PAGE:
Batter Up! A History of America’s Favorite Pastime – Part 1

The national sport is one that has a symbolic tie to our American culture, but what is the story behind how it came to be? Today we celebrate baseball as a main competitive sport across the nation like football and basketball. Originally, baseball was known before the American Civil War as rounders: a simple game played on sandlots. It later gained popularity when skill and score keeping was implemented. In 1871, the first professional baseball league was made. The sport came of age in the 1920s in America with Babe Ruth playing for the New York Yankees and in later decades Jackie Robinson for the Brooklyn Dodgers. Both men defined history through baseball, which we still acknowledge today.

The baseball teams that were created at the time were split into two leagues, the American League and the National League. Throughout the season, teams would play others from the league and the winner of that tournament would face the opposing league’s best team. This is what we know today as the World Series. The World Series began in 1903, with the Boston Red Sox as the first team to claim victory.

In the American League, the New York Yankees are the ones with the most World Series victories, with 27 wins. They are the only team in both leagues to win consecutive championships. 5 in a row to be exact! The National League’s St Louis Cardinals are their most common winner, with 19 wins total.

Today we have a total of 30 teams in both the National and American leagues. Back in the beginning, American teams only amounted to 16 altogether, some with names you may still know today.

National League Original 8:

  • Athletics of Philadelphia from National Association
  • Boston Red Stockings (exist today as the Atlanta Braves)
  • Chicago White Stockings (exist today as the Chicago Cubs)
  • Cincinnati Red Stockings
  • Hartford Dark Blues
  • Louisville Grays
  • Mutual of New York from National Association
  • Louis Brown Stockings

 

American League Original 8:

  • Original Baltimore Orioles replaced in 1903 by the New York Highlanders (became the New York Yankees in 1913)
  • Boston Americans (became the Boston Red Sox in 1908)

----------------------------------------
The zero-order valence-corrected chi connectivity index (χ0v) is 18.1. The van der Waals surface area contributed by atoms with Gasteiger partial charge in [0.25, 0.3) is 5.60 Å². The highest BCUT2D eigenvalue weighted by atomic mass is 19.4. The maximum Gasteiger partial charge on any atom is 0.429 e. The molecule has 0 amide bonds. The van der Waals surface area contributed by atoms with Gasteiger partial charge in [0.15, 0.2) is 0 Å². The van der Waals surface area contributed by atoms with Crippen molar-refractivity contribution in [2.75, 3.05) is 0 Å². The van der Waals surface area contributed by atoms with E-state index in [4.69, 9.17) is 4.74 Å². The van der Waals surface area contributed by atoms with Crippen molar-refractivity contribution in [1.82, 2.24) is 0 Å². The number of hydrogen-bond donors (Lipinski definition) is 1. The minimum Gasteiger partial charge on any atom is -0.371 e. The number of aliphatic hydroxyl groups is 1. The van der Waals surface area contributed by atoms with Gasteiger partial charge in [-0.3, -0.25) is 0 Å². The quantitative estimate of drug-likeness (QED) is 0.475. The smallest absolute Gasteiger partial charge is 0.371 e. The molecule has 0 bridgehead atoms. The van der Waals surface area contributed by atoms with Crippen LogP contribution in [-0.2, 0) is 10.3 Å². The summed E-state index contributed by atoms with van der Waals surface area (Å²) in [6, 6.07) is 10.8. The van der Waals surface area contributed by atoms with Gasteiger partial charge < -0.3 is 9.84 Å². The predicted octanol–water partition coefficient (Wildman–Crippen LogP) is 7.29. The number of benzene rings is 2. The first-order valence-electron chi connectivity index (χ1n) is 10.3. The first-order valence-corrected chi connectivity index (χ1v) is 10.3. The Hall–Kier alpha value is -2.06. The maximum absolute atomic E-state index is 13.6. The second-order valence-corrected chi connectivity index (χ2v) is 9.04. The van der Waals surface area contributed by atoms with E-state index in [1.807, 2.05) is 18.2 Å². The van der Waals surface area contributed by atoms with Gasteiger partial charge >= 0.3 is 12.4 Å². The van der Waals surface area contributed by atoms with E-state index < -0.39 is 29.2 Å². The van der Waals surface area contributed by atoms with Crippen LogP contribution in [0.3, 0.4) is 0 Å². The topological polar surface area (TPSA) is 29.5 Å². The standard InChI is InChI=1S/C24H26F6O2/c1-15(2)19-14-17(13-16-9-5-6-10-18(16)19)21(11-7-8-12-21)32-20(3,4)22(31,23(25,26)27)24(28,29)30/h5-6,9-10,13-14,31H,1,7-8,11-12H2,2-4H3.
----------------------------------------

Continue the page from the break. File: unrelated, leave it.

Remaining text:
• Chicago White Stockings (became the Chicago White Sox in 1904)
  • Cleveland Blues (became the Cleveland Indians in 1915)
  • Detroit Tigers (name and locale unchanged from 1894 forward)
  • Original Milwaukee Brewers (became the St. Louis Browns in 1902 and the new Baltimore Orioles in 1954)
  • Philadelphia Athletics (became the Kansas City Athletics in 1955 and the Oakland Athletics in 1968)
  • Original Washington Senators (became the Minnesota Twins in 1961)

The leagues still play a series of games among their own league, like how it originally was constructed. However, now there is a series of seven playoff games the teams compete in before the final rounds of the series. Still, the final game is a team from each league.

This pastime is woven into our culture, along with apple pie and fireworks on the Fourth of July. The best thing about this activity is that anyone can play it. You don’t have to be an all-star player to truly appreciate the game and all the fun that goes into it. Professionals are known to train hard for their seasons, but you can get into shape or build up your wellness all the same without following a rigorous pattern of exercise.

In the next part of this blog series, we will dive into what makes a player tick, and what they look to achieve through their training. Follow and like us on Facebook, Instagram, and Twitter for content like this and more.

Until next time, Play Ball!

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